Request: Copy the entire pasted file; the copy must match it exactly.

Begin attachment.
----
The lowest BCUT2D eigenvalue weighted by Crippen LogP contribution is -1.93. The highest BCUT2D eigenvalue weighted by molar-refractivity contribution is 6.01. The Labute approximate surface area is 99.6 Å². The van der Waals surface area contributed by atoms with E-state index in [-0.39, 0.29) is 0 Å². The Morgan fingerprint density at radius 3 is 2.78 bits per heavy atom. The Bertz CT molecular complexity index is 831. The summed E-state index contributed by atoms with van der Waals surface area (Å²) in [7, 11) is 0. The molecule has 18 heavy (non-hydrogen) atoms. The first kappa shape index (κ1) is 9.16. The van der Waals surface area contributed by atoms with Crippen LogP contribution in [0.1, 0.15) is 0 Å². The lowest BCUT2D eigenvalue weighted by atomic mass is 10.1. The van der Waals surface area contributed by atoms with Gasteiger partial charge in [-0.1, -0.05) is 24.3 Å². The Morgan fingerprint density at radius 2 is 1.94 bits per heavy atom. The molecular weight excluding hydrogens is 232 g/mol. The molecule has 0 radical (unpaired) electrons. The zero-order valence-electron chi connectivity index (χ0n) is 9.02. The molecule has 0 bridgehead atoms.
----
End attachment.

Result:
The lowest BCUT2D eigenvalue weighted by Crippen LogP contribution is -1.93. The highest BCUT2D eigenvalue weighted by molar-refractivity contribution is 6.01. The Labute approximate surface area is 99.6 Å². The van der Waals surface area contributed by atoms with E-state index in [-0.39, 0.29) is 0 Å². The Morgan fingerprint density at radius 3 is 2.78 bits per heavy atom. The Bertz CT molecular complexity index is 831. The summed E-state index contributed by atoms with van der Waals surface area (Å²) in [7, 11) is 0. The molecule has 18 heavy (non-hydrogen) atoms. The first kappa shape index (κ1) is 9.16. The van der Waals surface area contributed by atoms with Crippen LogP contribution in [0.1, 0.15) is 0 Å². The lowest BCUT2D eigenvalue weighted by atomic mass is 10.1. The van der Waals surface area contributed by atoms with Gasteiger partial charge in [-0.1, -0.05) is 24.3 Å². The Morgan fingerprint density at radius 2 is 1.94 bits per heavy atom. The molecular weight excluding hydrogens is 232 g/mol. The molecule has 0 radical (unpaired) electrons. The zero-order valence-electron chi connectivity index (χ0n) is 9.02. The molecule has 0 bridgehead atoms.